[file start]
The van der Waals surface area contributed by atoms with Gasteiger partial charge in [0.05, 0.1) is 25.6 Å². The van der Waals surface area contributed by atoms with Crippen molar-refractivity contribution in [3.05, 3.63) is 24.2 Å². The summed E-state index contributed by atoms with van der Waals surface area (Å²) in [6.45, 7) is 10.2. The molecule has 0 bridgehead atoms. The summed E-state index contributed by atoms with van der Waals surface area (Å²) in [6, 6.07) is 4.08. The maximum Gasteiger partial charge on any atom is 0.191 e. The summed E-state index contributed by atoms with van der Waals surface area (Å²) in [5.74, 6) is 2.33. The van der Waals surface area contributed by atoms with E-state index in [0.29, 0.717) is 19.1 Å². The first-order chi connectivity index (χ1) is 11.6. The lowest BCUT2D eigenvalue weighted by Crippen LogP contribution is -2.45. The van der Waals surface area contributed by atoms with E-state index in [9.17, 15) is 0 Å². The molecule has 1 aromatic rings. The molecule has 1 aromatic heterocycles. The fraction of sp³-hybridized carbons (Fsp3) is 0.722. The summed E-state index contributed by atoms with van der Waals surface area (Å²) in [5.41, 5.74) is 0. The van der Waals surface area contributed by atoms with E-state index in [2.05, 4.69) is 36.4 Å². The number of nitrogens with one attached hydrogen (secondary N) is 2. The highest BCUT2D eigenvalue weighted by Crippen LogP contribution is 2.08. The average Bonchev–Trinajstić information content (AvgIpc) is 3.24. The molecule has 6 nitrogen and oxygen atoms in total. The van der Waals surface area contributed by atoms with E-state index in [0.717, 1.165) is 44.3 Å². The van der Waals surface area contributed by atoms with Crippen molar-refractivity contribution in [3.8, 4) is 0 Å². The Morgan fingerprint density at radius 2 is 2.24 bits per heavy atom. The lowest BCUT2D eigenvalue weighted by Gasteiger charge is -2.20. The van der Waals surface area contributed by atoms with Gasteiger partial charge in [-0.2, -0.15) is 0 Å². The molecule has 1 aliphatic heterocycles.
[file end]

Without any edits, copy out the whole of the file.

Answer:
The van der Waals surface area contributed by atoms with Gasteiger partial charge in [0.05, 0.1) is 25.6 Å². The van der Waals surface area contributed by atoms with Crippen molar-refractivity contribution in [3.05, 3.63) is 24.2 Å². The summed E-state index contributed by atoms with van der Waals surface area (Å²) in [6.45, 7) is 10.2. The molecule has 0 bridgehead atoms. The summed E-state index contributed by atoms with van der Waals surface area (Å²) in [6, 6.07) is 4.08. The maximum Gasteiger partial charge on any atom is 0.191 e. The summed E-state index contributed by atoms with van der Waals surface area (Å²) in [5.74, 6) is 2.33. The van der Waals surface area contributed by atoms with E-state index in [0.29, 0.717) is 19.1 Å². The first-order chi connectivity index (χ1) is 11.6. The lowest BCUT2D eigenvalue weighted by Crippen LogP contribution is -2.45. The van der Waals surface area contributed by atoms with E-state index in [9.17, 15) is 0 Å². The molecule has 1 aromatic rings. The molecule has 1 aromatic heterocycles. The fraction of sp³-hybridized carbons (Fsp3) is 0.722. The summed E-state index contributed by atoms with van der Waals surface area (Å²) in [5.41, 5.74) is 0. The van der Waals surface area contributed by atoms with E-state index in [2.05, 4.69) is 36.4 Å². The number of nitrogens with one attached hydrogen (secondary N) is 2. The highest BCUT2D eigenvalue weighted by Crippen LogP contribution is 2.08. The average Bonchev–Trinajstić information content (AvgIpc) is 3.24. The molecule has 6 nitrogen and oxygen atoms in total. The van der Waals surface area contributed by atoms with E-state index in [0.717, 1.165) is 44.3 Å². The van der Waals surface area contributed by atoms with Crippen molar-refractivity contribution in [3.8, 4) is 0 Å². The Morgan fingerprint density at radius 2 is 2.24 bits per heavy atom. The lowest BCUT2D eigenvalue weighted by Gasteiger charge is -2.20. The van der Waals surface area contributed by atoms with Gasteiger partial charge in [-0.2, -0.15) is 0 Å². The molecule has 1 aliphatic heterocycles.